An unidentified twining liana from French Guiana. Lianas are often difficult to identify because the leaves and flowers may be high in the canopy. Lianas are an important component of the forest where they may represent 10 to 45% of woody stems in some tropical forests, and comprise as much as 40% of the diversity of woody species. Rooted in the soil, climbing plants have evolved a large diversity of strategies to ascend supports and reach light in the canopy. Some species may twine around supports (see videos in the online Supplemental Data) and form a strikingly uniform helix, which will squeeze the host and provide stability under gravitational loads; others use sensitive or sticky organs to cling onto the surrounding vegetation, or hooks to anchor to bark or small branches. For lianas, anything and everything in relation to host plants can be used for mechanical stability with little expenditure in structural support. This fascinating aspect of climbing plants has long attracted the attention of botanists since Darwin's seminal work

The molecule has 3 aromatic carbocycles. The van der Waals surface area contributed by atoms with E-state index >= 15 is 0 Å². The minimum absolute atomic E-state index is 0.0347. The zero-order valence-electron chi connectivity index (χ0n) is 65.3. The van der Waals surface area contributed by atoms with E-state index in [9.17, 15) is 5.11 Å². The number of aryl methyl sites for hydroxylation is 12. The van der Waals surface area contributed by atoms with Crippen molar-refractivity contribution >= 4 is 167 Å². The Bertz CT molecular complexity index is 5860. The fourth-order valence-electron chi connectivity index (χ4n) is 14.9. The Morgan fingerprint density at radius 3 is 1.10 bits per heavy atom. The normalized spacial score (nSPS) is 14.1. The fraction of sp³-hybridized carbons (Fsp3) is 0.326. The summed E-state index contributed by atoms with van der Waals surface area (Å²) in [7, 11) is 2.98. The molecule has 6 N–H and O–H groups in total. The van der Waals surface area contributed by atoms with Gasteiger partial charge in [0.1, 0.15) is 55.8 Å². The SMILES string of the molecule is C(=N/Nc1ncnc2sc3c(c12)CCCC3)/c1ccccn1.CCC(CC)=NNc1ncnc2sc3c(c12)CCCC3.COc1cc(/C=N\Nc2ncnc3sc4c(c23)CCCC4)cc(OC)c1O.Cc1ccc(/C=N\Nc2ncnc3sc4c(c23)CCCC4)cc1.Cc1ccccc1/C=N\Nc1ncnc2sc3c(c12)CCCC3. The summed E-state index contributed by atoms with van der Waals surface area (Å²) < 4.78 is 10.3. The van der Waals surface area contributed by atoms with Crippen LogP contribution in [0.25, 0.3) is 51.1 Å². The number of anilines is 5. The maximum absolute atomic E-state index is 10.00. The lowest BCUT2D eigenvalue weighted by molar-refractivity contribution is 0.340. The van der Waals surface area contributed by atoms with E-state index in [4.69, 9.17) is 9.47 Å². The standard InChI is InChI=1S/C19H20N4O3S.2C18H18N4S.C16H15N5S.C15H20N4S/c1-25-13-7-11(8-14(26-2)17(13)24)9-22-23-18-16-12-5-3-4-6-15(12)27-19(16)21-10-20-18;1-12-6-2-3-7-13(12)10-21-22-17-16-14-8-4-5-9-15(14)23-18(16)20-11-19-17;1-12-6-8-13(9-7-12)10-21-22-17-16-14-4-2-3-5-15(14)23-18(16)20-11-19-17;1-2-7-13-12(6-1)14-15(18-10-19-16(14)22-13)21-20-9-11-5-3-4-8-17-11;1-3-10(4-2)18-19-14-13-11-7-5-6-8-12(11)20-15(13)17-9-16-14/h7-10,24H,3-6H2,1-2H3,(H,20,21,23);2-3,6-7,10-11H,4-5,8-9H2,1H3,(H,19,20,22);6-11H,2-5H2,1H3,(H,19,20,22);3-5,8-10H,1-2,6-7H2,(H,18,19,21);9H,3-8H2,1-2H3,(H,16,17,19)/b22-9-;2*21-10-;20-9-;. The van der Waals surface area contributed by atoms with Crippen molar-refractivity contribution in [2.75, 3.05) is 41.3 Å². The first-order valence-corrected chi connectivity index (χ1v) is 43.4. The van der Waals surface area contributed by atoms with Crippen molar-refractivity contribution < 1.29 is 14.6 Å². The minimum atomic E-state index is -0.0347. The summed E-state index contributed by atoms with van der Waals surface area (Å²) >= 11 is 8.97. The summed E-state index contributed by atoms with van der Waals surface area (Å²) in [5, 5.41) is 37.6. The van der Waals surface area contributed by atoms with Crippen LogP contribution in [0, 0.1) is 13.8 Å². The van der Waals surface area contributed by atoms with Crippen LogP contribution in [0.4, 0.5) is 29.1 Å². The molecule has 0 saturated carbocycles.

Botanical Society of America
copyright: BSA, S. Isnard
Items posted on the Botanical Society of America's website by the author/creator are licensed under a Creative Commons Attribution-NonCommercial-ShareAlike 3.0 Unported License. We value sharing, growing and learning together. In the spirit of fairness, we believe in the attribution of materials and ensuring the appropriate voices are in place when considering further use.